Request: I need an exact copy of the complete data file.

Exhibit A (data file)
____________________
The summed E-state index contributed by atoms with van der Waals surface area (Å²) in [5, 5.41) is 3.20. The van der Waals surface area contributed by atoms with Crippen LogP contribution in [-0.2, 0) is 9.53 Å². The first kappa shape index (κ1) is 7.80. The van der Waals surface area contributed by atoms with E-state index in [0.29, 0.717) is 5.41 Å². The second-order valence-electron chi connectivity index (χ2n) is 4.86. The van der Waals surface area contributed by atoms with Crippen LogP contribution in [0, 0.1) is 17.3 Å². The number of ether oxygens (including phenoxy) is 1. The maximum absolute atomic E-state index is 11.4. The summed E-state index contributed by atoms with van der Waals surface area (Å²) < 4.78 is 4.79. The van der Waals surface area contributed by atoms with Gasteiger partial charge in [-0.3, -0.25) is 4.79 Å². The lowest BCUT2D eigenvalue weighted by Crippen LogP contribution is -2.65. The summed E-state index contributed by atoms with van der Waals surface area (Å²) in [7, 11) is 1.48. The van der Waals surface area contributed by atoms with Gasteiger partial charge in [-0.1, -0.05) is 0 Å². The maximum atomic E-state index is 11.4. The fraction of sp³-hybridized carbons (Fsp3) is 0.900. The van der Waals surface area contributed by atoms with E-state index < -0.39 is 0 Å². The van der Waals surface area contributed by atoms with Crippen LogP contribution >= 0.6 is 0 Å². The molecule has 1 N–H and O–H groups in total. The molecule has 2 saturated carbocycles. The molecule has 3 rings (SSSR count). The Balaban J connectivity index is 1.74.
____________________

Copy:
The summed E-state index contributed by atoms with van der Waals surface area (Å²) in [5, 5.41) is 3.20. The van der Waals surface area contributed by atoms with Crippen LogP contribution in [-0.2, 0) is 9.53 Å². The first kappa shape index (κ1) is 7.80. The van der Waals surface area contributed by atoms with E-state index in [0.29, 0.717) is 5.41 Å². The second-order valence-electron chi connectivity index (χ2n) is 4.86. The van der Waals surface area contributed by atoms with Crippen LogP contribution in [0, 0.1) is 17.3 Å². The number of ether oxygens (including phenoxy) is 1. The maximum absolute atomic E-state index is 11.4. The summed E-state index contributed by atoms with van der Waals surface area (Å²) < 4.78 is 4.79. The van der Waals surface area contributed by atoms with Gasteiger partial charge in [-0.3, -0.25) is 4.79 Å². The lowest BCUT2D eigenvalue weighted by Crippen LogP contribution is -2.65. The summed E-state index contributed by atoms with van der Waals surface area (Å²) in [7, 11) is 1.48. The van der Waals surface area contributed by atoms with Gasteiger partial charge in [-0.1, -0.05) is 0 Å². The maximum atomic E-state index is 11.4. The fraction of sp³-hybridized carbons (Fsp3) is 0.900. The van der Waals surface area contributed by atoms with E-state index < -0.39 is 0 Å². The van der Waals surface area contributed by atoms with Crippen LogP contribution >= 0.6 is 0 Å². The molecule has 1 N–H and O–H groups in total. The molecule has 2 saturated carbocycles. The molecule has 3 rings (SSSR count). The Balaban J connectivity index is 1.74.